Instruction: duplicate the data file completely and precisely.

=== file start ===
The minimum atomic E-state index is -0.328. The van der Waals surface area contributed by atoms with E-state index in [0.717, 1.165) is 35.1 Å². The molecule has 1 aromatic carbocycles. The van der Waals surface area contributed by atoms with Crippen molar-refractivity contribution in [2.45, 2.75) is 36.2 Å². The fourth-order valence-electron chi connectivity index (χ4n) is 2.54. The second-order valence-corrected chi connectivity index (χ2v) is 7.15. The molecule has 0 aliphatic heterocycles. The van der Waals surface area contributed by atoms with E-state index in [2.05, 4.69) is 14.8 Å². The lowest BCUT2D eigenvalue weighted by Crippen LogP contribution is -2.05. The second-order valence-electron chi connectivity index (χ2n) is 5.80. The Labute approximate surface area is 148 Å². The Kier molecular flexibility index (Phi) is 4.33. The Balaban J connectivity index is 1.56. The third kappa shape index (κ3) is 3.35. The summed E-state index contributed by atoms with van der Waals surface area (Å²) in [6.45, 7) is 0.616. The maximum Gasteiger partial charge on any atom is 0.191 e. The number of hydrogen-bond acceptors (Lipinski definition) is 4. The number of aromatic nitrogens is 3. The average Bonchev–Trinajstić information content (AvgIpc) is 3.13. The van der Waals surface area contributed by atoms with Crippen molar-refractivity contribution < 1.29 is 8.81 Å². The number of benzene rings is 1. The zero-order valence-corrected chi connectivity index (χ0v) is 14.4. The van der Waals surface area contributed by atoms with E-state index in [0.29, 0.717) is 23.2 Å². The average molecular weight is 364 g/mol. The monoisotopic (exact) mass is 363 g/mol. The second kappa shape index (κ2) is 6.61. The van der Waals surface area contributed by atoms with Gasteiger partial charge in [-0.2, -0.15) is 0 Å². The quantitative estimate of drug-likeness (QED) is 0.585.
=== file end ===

The minimum atomic E-state index is -0.328. The van der Waals surface area contributed by atoms with E-state index in [0.717, 1.165) is 35.1 Å². The molecule has 1 aromatic carbocycles. The van der Waals surface area contributed by atoms with Crippen molar-refractivity contribution in [2.45, 2.75) is 36.2 Å². The fourth-order valence-electron chi connectivity index (χ4n) is 2.54. The second-order valence-corrected chi connectivity index (χ2v) is 7.15. The molecule has 0 aliphatic heterocycles. The van der Waals surface area contributed by atoms with E-state index in [2.05, 4.69) is 14.8 Å². The lowest BCUT2D eigenvalue weighted by Crippen LogP contribution is -2.05. The second-order valence-electron chi connectivity index (χ2n) is 5.80. The Labute approximate surface area is 148 Å². The Kier molecular flexibility index (Phi) is 4.33. The Balaban J connectivity index is 1.56. The third kappa shape index (κ3) is 3.35. The summed E-state index contributed by atoms with van der Waals surface area (Å²) in [6.45, 7) is 0.616. The maximum Gasteiger partial charge on any atom is 0.191 e. The number of hydrogen-bond acceptors (Lipinski definition) is 4. The number of aromatic nitrogens is 3. The average Bonchev–Trinajstić information content (AvgIpc) is 3.13. The van der Waals surface area contributed by atoms with Crippen molar-refractivity contribution < 1.29 is 8.81 Å². The number of benzene rings is 1. The zero-order valence-corrected chi connectivity index (χ0v) is 14.4. The van der Waals surface area contributed by atoms with E-state index in [0.29, 0.717) is 23.2 Å². The average molecular weight is 364 g/mol. The monoisotopic (exact) mass is 363 g/mol. The second kappa shape index (κ2) is 6.61. The van der Waals surface area contributed by atoms with Gasteiger partial charge in [-0.2, -0.15) is 0 Å². The quantitative estimate of drug-likeness (QED) is 0.585.